FIG. 5A is a perspective view of a single current driver head assembly of the present invention and FIG. 5B is a diagram of a preferred circuit for said assembly;
 FIG. 6A is a perspective view of a multi-current driver head assembly of the present invention, and FIG. 6B is diagram of a preferred circuit for said assembly;
 FIG. 7A is a perspective view of a single current driver head assembly of the present invention, including solar power, and FIG. 7B is a diagram of a preferred circuit for said assembly; and
 FIG. 8 is a graph depicting performance examples of the dispenser of the present invention.
DETAILED DESCRIPTION OF THE PREFERRED EMBODIMENTS
 The following description is provided to enable any person skilled in the art to make and use the invention and sets forth the best modes contemplated by the inventors of carrying out their invention. Various modifications, however, will remain readily apparent to those skilled in the art, since the generic principles of the present invention have been defined herein specifically to provide a Two-part, Syringe-based Electrochemical Dispenser.
 The present invention can best be understood by initial consideration of FIG. 1. FIG. 1 is a perspective view of a preferred embodiment of the dispenser 100 of the present invention. The dispenser 100 employs a conventional syringe barrel 1, having a gas generator driver head assembly (generically 40 here) attached to replace the conventional syringe's plunger.
 The driver head assembly 40 is housed within a protective cover 25 that can be removed for maintenance purposes (e.g. battery changeouts). The head assembly 40 has a liquid- and air-tight seal to the syringe head 8. The tip end of the syringe barrel 1 terminates in a conventional Luer lock 2, to which a dispense cup 4 is threadedly attached. FIG. 2 provides additional detail regarding this novel device.
 FIG. 2 is a cutaway side view of the dispenser 100 of FIG. 1, illustrating the components and assembly of the dispenser refill and driver. The refill consists of a conventional plastic syringe barrel 1 terminated at its distal end by a female Luer lock 2. The syringe can be made from polyethylene, polypropylene, glass, etc. A syringe head 8 is bonded or welded using an air-tight seal 10 to the proximal face of the syringe flange 7. The plastic head flange 8 is made of polyethylene or other plastic that is generally compatible with the thin-film plastic bladder 6 material. The bladder 6 is heat-staked (thermally bonded) at attachment area 9 on the outer surface of the head flange boss 11, to form a leak-free connection between the two.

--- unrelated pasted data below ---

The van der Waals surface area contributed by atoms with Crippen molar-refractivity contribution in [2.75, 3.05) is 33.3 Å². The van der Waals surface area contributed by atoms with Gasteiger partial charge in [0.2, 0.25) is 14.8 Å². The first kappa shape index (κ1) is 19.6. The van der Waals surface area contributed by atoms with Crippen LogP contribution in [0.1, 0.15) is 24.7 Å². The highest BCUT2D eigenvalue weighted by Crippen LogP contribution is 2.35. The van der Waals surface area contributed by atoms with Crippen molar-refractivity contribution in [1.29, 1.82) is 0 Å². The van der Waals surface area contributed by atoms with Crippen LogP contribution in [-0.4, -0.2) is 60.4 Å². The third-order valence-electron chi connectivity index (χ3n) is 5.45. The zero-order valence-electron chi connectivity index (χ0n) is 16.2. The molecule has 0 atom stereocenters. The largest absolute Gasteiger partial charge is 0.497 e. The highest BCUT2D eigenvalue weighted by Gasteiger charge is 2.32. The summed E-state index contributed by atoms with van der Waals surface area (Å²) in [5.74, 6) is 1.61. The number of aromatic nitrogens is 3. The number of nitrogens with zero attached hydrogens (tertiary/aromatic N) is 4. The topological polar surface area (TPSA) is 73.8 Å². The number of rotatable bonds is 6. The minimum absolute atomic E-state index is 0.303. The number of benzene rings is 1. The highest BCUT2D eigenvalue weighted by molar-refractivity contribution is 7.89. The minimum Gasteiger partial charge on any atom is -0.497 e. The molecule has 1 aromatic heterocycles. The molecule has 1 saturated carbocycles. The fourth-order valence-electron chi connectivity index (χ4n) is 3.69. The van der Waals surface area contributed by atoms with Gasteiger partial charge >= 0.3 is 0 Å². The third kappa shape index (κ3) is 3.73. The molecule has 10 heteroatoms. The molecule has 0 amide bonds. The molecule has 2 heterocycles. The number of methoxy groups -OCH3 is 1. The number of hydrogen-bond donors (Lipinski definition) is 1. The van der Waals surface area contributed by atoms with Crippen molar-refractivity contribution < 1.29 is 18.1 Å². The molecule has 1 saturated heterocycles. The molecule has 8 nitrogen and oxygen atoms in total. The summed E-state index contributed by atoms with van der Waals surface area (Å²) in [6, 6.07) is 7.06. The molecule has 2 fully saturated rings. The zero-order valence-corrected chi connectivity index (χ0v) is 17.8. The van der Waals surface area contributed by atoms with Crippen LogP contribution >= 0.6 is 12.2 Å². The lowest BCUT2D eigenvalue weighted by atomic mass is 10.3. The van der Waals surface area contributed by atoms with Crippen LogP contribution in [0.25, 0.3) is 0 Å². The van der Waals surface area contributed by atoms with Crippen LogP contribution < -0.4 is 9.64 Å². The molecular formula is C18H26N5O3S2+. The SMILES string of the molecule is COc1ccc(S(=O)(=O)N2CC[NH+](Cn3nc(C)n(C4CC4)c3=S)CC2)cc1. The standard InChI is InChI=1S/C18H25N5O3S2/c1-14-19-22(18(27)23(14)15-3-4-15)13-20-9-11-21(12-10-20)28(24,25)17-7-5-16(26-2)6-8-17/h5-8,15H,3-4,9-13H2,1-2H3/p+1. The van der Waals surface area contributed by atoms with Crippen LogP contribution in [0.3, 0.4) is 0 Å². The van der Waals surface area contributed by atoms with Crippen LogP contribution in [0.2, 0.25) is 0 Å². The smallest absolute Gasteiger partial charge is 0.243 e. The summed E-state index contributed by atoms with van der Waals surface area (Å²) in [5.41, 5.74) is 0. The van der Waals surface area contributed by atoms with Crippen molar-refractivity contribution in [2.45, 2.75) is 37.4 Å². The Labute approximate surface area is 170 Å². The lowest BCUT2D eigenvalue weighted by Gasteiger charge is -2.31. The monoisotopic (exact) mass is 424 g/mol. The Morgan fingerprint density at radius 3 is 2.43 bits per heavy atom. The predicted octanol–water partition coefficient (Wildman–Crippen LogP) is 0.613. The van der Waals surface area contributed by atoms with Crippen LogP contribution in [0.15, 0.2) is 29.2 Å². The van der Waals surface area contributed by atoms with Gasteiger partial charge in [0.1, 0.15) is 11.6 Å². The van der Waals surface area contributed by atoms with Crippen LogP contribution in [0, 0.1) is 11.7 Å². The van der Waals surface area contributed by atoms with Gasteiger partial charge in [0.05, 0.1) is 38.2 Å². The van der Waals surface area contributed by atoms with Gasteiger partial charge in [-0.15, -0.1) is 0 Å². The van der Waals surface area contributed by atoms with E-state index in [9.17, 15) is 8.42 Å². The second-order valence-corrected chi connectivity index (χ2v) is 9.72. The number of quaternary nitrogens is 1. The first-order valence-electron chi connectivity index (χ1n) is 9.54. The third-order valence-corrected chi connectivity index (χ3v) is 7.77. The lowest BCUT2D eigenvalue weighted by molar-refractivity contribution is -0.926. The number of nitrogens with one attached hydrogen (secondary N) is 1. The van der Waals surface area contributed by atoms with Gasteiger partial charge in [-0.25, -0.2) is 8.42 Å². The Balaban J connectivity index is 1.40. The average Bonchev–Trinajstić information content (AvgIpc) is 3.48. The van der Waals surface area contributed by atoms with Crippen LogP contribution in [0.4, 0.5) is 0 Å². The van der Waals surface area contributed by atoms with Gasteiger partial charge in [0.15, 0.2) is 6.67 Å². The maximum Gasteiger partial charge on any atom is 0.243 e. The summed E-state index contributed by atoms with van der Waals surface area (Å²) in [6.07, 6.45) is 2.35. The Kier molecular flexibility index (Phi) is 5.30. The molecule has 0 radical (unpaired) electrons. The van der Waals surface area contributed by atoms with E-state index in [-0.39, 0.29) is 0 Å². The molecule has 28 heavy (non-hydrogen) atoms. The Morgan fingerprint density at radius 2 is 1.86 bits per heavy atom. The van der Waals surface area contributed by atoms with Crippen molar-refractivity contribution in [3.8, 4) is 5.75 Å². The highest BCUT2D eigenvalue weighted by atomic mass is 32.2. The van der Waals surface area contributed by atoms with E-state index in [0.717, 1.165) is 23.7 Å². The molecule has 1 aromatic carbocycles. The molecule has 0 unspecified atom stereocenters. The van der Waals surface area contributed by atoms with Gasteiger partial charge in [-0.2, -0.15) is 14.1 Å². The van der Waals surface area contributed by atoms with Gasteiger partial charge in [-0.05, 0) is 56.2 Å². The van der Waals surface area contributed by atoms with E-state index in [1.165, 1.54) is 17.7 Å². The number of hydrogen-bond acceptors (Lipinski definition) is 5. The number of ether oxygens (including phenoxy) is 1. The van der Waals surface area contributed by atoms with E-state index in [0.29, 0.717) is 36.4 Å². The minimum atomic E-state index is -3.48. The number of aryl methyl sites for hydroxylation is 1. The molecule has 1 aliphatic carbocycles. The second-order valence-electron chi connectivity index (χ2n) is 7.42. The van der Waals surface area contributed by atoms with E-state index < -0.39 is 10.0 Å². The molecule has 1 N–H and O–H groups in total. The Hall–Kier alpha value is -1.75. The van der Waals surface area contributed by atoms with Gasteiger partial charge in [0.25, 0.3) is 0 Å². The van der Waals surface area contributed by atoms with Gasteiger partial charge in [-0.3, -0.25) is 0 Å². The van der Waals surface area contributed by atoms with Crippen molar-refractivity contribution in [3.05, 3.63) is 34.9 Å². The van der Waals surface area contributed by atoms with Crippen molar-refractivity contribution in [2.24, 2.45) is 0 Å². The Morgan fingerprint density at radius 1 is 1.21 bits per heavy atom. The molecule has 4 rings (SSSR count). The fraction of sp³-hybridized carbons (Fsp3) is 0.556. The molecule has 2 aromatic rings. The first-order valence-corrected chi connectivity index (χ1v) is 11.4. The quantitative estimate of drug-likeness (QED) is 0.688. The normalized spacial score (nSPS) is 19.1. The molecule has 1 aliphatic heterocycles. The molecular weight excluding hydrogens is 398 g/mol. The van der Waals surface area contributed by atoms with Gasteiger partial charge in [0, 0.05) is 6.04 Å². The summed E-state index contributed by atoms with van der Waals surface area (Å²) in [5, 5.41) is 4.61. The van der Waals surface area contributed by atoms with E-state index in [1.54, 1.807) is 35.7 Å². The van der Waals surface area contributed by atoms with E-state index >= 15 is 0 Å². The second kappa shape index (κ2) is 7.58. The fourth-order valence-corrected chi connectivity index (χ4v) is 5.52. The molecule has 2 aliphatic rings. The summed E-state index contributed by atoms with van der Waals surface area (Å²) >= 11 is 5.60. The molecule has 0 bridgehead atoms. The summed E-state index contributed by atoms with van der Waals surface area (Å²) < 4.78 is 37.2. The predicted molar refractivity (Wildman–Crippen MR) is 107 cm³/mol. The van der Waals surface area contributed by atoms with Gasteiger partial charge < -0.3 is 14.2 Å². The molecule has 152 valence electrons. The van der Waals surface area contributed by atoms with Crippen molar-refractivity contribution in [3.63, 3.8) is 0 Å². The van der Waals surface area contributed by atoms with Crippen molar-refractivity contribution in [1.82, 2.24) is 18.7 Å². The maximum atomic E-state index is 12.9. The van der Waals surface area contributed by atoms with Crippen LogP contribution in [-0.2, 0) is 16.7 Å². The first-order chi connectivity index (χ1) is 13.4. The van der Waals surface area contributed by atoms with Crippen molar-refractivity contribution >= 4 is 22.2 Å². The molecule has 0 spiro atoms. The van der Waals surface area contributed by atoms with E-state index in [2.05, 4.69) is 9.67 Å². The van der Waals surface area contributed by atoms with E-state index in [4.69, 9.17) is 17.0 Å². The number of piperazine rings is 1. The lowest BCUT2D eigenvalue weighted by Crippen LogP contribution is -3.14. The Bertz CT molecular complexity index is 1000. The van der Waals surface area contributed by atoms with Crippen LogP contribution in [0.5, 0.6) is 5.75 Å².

The thin-film bladder 6 is designed to fill the syringe barrel 1 internal volume when it is fully expanded. Prior to its use, the bladder 6 is compressed to occupy only a small fraction of the syringe chamber 30. In actuality, a nominal 50 mL syringe with an internal volume in excess of 60 mL, in absence of its plunger, will hold in excess of 50 mL of fluid, therefore the compressed bladder occupies less than 5-10 mL of the syringe volume. Bladder 6 material is selected for chemical compatibility with fluids 12 to be delivered and low permeation to oxygen 13 delivered to (and stored in) the bladder. Example materials include multi-layered films where one layer is compatible with the syringe head material, such as Saranex, with a film thickness generally between 25 and 125 microns.
 The male Luer lock 3 at the distal end of the syringe barrel 1 holds a dispense nozzle 28 with an aperture allowing for the formation of small discrete droplets 14. The nozzle 28 delivers fluid to the evaporation chamber 5 formed within a porous-walled plastic cup 4. Once dispensed within the chamber 5, the droplets 14 will be allowed to evaporate and exit through the porous walls of the cup 4. Cups having the desired properties are known to be produced by POREX, Inc and/or Genpore, (among other sources). The level of porosity of the plastic cup 4 is defined (i.e. created) during manufacturing. The properties of the plastic material, (hydrophobic, hydrophilic, oleophobic, etc.) is selected depending upon the fluid to be delivered. It is expected that the porosity will generally be in the range of 20-200 microns.
 An important operating requirement of this fluid releaser is that the fluid droplets 14 are not permitted to contact the porous plastic receiver walls (before they are released into the cup 4). If contact occurs, it may result in fluid droplets being withdrawn from the syringe through capillary action. This is undesirable, because in such an event the liquid fluid release rates would not be controlled by the gas generator current but by another withdrawing mechanism.
 The syringe driver base 15 (and associated elements) is also depicted in FIG. 2. The diameter of the base 15 is generally of the same order of magnitude as the syringe head 8. A boss 16 extends from the bottom face of the base 15, and is cooperatively designed to mate with the well 34 formed in the head flange 8 using a ring seal 17. The ring seal 17 is provided to ensure a leak-free interface between syringe barrel 1 (at the head flange 8) and driver base 15. The upper part of the boss 16 has a cavity into which an electrochemical module (ECM) 18 will be bonded in an air-tight manner. ECM's of this type have been described by Maget et al in U.S. Pat. No. 6,010,317 (Maget IV--"Electrochemical cell module having an inner and an outer shell with a nested arrangement").